Monte-Carlo Masters: Djokovic resists bold Berdych for 23rd crown
Novak Djokovic beats Tomas Berdych in three sets to win the Monte Carlo Masters title
Ask any tennis pundit, any fellow player, any fan whether Tomas Berdych had a chance of beating Novak Djokovic in the final of the first clay Masters of year and, regardless of allegiances, they answer would almost certainly have been no.
It was not enough that world No1 Djokovic had lost only two matches in the 20 he had played against the world No8 Berdych, nor that he had won their last five matches.
It was not enough that Djokovic was a former a champion at this very tournament, and had now beaten the eight-time champion Rafael Nadal not just in the 2013 final but yesterday in the semi-finals too. Nor that the super Serb was aiming for his fourth straight Masters title, a 23rd in all, to draw level with Roger Federer.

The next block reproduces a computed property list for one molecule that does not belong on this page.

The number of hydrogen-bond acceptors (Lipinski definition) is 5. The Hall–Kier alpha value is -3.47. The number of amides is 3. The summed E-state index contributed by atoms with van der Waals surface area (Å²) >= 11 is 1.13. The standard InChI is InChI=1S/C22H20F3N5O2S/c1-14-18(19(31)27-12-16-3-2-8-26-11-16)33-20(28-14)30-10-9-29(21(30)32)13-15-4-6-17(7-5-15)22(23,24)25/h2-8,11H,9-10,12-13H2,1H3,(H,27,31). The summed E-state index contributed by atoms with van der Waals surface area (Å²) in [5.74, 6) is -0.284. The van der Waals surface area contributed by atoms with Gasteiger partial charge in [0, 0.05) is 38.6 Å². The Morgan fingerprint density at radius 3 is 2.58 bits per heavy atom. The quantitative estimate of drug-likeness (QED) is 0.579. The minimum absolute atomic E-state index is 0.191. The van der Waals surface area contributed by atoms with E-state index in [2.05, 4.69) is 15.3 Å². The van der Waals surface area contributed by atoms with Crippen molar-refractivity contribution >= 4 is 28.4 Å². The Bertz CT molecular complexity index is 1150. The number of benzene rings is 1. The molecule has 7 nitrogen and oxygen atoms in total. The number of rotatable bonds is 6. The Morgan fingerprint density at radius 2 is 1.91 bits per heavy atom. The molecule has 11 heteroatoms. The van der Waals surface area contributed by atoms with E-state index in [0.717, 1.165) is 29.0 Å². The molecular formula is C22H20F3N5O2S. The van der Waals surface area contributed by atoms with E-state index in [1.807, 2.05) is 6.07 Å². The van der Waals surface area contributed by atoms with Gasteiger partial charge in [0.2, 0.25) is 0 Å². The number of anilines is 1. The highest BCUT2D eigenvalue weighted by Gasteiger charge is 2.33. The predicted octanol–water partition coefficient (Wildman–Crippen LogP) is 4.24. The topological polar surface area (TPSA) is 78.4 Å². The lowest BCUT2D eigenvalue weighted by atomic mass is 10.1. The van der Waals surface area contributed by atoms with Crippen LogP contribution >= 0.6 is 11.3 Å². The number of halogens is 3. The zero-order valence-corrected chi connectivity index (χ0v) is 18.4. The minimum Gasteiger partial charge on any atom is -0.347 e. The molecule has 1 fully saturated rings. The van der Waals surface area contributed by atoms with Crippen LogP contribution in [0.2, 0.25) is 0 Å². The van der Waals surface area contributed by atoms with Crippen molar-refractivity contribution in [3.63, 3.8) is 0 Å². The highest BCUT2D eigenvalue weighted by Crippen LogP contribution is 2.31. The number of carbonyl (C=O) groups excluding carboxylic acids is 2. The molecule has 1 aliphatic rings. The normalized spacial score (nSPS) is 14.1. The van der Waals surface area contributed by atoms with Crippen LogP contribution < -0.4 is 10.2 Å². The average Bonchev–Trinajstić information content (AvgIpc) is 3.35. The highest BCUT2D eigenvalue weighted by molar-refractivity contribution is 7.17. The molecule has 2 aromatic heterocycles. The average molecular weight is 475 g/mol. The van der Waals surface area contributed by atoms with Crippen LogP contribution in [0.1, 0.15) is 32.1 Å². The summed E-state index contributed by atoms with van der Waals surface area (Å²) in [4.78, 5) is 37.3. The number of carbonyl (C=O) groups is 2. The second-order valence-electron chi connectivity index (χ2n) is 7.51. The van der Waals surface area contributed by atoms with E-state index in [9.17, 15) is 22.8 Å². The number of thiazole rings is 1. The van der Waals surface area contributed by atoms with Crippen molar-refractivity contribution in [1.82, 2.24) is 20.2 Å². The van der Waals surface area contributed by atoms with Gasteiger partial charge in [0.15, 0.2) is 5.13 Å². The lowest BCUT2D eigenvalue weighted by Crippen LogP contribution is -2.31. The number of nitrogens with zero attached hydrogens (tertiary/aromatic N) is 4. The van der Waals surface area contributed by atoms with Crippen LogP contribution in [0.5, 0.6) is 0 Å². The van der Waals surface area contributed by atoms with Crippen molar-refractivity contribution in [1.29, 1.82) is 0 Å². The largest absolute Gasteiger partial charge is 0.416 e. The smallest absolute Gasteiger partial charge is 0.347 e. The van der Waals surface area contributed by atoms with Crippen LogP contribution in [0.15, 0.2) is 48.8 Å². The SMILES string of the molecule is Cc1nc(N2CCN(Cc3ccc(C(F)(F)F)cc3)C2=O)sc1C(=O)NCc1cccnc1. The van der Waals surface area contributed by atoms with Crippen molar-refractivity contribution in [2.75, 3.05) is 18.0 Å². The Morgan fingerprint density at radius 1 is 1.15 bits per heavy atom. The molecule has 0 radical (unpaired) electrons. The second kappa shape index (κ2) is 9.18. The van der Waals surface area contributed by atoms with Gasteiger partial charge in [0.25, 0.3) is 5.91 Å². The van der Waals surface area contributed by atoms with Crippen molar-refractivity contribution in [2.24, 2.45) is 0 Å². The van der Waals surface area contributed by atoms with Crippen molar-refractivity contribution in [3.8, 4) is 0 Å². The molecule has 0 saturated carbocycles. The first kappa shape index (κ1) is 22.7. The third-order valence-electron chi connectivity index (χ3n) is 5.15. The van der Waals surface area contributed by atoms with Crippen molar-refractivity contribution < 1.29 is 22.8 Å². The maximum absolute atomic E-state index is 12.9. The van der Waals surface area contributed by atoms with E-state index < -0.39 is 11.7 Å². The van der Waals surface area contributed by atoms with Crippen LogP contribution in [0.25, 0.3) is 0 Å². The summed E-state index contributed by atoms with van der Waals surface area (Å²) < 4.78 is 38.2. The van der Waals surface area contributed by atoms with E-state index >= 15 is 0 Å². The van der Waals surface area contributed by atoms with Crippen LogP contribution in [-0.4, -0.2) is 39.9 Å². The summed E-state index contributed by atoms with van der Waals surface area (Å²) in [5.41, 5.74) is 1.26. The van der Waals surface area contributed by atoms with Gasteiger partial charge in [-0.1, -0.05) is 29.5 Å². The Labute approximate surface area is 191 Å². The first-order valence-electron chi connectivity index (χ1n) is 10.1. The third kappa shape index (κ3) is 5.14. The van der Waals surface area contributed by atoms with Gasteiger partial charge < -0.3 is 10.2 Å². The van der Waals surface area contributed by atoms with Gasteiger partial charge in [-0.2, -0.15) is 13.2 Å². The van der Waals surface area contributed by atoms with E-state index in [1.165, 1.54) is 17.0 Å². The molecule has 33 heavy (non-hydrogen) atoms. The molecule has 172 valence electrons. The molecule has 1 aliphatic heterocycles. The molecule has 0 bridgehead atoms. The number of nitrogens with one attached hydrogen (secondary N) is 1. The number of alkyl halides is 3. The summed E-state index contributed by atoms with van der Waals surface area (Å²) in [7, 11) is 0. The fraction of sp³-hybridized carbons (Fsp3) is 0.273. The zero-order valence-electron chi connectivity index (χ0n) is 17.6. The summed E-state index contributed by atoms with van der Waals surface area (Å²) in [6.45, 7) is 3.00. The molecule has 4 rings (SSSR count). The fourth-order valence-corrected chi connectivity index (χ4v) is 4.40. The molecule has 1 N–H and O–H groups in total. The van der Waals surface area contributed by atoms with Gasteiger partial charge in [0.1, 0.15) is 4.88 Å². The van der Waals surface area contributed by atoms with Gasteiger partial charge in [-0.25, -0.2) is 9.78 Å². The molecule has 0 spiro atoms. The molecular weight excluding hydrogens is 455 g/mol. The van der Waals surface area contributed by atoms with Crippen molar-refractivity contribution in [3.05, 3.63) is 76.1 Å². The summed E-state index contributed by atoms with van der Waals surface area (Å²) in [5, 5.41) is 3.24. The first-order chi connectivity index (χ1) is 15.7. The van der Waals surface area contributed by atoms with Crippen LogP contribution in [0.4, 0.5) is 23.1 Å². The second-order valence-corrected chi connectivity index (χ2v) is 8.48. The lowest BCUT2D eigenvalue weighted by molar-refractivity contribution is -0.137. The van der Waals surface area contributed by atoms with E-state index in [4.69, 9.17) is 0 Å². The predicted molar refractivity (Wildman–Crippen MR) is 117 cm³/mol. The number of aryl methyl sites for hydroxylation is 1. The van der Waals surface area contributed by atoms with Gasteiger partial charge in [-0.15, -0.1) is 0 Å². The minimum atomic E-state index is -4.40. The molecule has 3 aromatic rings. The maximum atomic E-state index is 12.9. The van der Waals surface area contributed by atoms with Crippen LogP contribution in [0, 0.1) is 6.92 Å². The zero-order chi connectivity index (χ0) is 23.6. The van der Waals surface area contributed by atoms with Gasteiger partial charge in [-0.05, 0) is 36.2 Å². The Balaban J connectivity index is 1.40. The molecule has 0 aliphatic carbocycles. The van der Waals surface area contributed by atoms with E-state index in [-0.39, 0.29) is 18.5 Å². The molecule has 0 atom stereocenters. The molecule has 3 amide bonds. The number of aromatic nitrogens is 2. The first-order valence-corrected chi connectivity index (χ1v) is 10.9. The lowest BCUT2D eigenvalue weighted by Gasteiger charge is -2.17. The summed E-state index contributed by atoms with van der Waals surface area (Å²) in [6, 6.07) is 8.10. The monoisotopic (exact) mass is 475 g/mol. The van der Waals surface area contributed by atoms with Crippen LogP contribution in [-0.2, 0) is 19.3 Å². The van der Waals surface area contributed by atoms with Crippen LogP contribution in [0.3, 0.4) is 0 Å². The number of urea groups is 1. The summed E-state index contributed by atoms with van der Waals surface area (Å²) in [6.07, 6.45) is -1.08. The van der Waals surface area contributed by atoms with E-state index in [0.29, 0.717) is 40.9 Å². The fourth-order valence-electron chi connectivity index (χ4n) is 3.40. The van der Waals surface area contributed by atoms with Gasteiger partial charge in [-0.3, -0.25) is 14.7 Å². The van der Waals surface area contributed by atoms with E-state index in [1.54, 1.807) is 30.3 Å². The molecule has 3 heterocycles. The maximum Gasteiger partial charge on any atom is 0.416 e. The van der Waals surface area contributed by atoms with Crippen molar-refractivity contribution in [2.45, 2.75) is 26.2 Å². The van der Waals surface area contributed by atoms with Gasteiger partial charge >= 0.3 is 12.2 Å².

All that was bad enough, but Djokovic was reigning supreme in 2015, too, claiming the three biggest titles at the Australian Open, Indian Wells and Miami, and on a 16-match winning streak. He had lost only two matches out of 31, his single top-10 loss coming to Federer in Dubai.
It was the style of his winning that also impressed. He had looked and sounded more confident, fit and relaxed than ever before, and exuding an aura of serenity since the birth of his son last autumn. This year, he had already garnered 10 6-0 sets, one of them against the man he was about to face.
Djokovic even seemed to make the transition from months of hard-court tennis to the clay in the space of less than a week look easy. Thus far in Monte Carlo he had dropped only 18 games in four matches—and that included a quarter-final against American Open champion Marin Cilic and Nadal.
If there was one tiny glimmer of hope for Berdych in this gloomy picture, it was that the big Czech’s last victory, six matches ago, came in the quarters of the Rome Masters in 2013—on clay.